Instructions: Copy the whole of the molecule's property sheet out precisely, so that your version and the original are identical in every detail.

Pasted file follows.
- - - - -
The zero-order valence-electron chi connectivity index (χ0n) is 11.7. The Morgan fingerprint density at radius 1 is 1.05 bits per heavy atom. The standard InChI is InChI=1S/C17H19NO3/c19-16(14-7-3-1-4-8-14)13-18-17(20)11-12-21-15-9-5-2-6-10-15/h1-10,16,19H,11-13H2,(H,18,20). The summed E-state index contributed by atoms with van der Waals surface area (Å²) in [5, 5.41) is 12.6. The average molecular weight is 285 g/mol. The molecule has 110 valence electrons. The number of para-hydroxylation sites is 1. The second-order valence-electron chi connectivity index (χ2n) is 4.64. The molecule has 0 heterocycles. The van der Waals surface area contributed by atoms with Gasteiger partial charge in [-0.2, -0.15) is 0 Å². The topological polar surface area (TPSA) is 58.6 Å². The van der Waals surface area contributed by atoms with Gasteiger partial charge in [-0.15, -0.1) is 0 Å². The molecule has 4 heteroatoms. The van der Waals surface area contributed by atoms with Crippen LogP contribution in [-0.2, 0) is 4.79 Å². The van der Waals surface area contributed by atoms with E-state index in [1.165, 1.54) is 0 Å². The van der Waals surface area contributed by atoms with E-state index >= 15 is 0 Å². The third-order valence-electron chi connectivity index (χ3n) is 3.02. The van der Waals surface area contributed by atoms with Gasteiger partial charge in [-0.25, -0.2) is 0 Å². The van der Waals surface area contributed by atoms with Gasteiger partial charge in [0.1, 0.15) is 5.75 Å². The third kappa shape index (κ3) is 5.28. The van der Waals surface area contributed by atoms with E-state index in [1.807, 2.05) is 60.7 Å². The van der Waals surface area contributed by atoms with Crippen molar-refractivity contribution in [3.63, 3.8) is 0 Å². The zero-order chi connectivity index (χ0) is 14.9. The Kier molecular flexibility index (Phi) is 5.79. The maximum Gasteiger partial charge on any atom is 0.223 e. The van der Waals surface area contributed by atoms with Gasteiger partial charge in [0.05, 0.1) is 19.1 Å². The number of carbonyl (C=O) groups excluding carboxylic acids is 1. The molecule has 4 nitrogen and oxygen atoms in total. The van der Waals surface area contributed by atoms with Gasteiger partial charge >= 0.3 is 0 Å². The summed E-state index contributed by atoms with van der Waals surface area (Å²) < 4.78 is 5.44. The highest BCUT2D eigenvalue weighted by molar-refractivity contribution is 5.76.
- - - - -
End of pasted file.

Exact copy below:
The zero-order valence-electron chi connectivity index (χ0n) is 11.7. The Morgan fingerprint density at radius 1 is 1.05 bits per heavy atom. The standard InChI is InChI=1S/C17H19NO3/c19-16(14-7-3-1-4-8-14)13-18-17(20)11-12-21-15-9-5-2-6-10-15/h1-10,16,19H,11-13H2,(H,18,20). The summed E-state index contributed by atoms with van der Waals surface area (Å²) in [5, 5.41) is 12.6. The average molecular weight is 285 g/mol. The molecule has 110 valence electrons. The number of para-hydroxylation sites is 1. The second-order valence-electron chi connectivity index (χ2n) is 4.64. The molecule has 0 heterocycles. The van der Waals surface area contributed by atoms with Gasteiger partial charge in [-0.2, -0.15) is 0 Å². The topological polar surface area (TPSA) is 58.6 Å². The van der Waals surface area contributed by atoms with Gasteiger partial charge in [-0.15, -0.1) is 0 Å². The molecule has 4 heteroatoms. The van der Waals surface area contributed by atoms with Crippen LogP contribution in [-0.2, 0) is 4.79 Å². The van der Waals surface area contributed by atoms with E-state index in [1.165, 1.54) is 0 Å². The van der Waals surface area contributed by atoms with E-state index >= 15 is 0 Å². The third-order valence-electron chi connectivity index (χ3n) is 3.02. The van der Waals surface area contributed by atoms with Gasteiger partial charge in [-0.25, -0.2) is 0 Å². The van der Waals surface area contributed by atoms with Gasteiger partial charge in [0.1, 0.15) is 5.75 Å². The third kappa shape index (κ3) is 5.28. The van der Waals surface area contributed by atoms with E-state index in [1.807, 2.05) is 60.7 Å². The van der Waals surface area contributed by atoms with Crippen molar-refractivity contribution in [3.63, 3.8) is 0 Å². The zero-order chi connectivity index (χ0) is 14.9. The Kier molecular flexibility index (Phi) is 5.79. The maximum Gasteiger partial charge on any atom is 0.223 e. The van der Waals surface area contributed by atoms with Gasteiger partial charge in [0.05, 0.1) is 19.1 Å². The number of carbonyl (C=O) groups excluding carboxylic acids is 1. The molecule has 4 nitrogen and oxygen atoms in total. The van der Waals surface area contributed by atoms with Gasteiger partial charge >= 0.3 is 0 Å². The summed E-state index contributed by atoms with van der Waals surface area (Å²) < 4.78 is 5.44. The highest BCUT2D eigenvalue weighted by molar-refractivity contribution is 5.76.